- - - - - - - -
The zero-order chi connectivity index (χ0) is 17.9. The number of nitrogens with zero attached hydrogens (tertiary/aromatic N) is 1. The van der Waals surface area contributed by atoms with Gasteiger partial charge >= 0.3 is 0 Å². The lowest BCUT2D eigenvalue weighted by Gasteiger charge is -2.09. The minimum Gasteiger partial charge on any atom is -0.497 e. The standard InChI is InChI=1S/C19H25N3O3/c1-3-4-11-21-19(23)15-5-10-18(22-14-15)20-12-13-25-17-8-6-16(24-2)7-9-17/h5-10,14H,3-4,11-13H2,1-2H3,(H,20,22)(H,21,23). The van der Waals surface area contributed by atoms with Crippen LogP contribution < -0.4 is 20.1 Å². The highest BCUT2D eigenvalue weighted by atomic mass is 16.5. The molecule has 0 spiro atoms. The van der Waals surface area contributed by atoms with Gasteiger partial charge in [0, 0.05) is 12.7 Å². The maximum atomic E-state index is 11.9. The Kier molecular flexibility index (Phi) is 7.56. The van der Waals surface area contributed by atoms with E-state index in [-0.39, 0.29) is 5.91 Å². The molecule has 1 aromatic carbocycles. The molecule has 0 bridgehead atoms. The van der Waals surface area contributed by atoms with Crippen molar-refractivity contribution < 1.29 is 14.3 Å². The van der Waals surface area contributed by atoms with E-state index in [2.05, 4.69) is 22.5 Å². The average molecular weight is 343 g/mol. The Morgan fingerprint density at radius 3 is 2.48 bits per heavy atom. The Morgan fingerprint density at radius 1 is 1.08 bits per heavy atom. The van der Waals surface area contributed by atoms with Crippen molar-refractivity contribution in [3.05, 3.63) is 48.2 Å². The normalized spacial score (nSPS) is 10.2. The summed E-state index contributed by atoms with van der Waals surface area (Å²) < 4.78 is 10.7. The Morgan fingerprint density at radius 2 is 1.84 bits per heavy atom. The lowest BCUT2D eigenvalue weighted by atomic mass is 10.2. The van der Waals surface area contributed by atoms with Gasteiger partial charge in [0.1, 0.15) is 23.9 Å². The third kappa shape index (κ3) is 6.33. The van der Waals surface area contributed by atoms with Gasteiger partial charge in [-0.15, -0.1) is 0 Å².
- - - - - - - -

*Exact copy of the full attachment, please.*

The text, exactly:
The zero-order chi connectivity index (χ0) is 17.9. The number of nitrogens with zero attached hydrogens (tertiary/aromatic N) is 1. The van der Waals surface area contributed by atoms with Gasteiger partial charge >= 0.3 is 0 Å². The lowest BCUT2D eigenvalue weighted by Gasteiger charge is -2.09. The minimum Gasteiger partial charge on any atom is -0.497 e. The standard InChI is InChI=1S/C19H25N3O3/c1-3-4-11-21-19(23)15-5-10-18(22-14-15)20-12-13-25-17-8-6-16(24-2)7-9-17/h5-10,14H,3-4,11-13H2,1-2H3,(H,20,22)(H,21,23). The van der Waals surface area contributed by atoms with Crippen LogP contribution < -0.4 is 20.1 Å². The highest BCUT2D eigenvalue weighted by atomic mass is 16.5. The molecule has 0 spiro atoms. The van der Waals surface area contributed by atoms with Gasteiger partial charge in [0, 0.05) is 12.7 Å². The maximum atomic E-state index is 11.9. The Kier molecular flexibility index (Phi) is 7.56. The van der Waals surface area contributed by atoms with E-state index in [-0.39, 0.29) is 5.91 Å². The molecule has 1 aromatic carbocycles. The molecule has 0 bridgehead atoms. The van der Waals surface area contributed by atoms with Crippen molar-refractivity contribution < 1.29 is 14.3 Å². The van der Waals surface area contributed by atoms with E-state index in [2.05, 4.69) is 22.5 Å². The average molecular weight is 343 g/mol. The Morgan fingerprint density at radius 3 is 2.48 bits per heavy atom. The Morgan fingerprint density at radius 1 is 1.08 bits per heavy atom. The van der Waals surface area contributed by atoms with Crippen molar-refractivity contribution in [3.05, 3.63) is 48.2 Å². The normalized spacial score (nSPS) is 10.2. The summed E-state index contributed by atoms with van der Waals surface area (Å²) < 4.78 is 10.7. The Morgan fingerprint density at radius 2 is 1.84 bits per heavy atom. The lowest BCUT2D eigenvalue weighted by atomic mass is 10.2. The van der Waals surface area contributed by atoms with Gasteiger partial charge in [0.1, 0.15) is 23.9 Å². The third kappa shape index (κ3) is 6.33. The van der Waals surface area contributed by atoms with Gasteiger partial charge in [-0.15, -0.1) is 0 Å².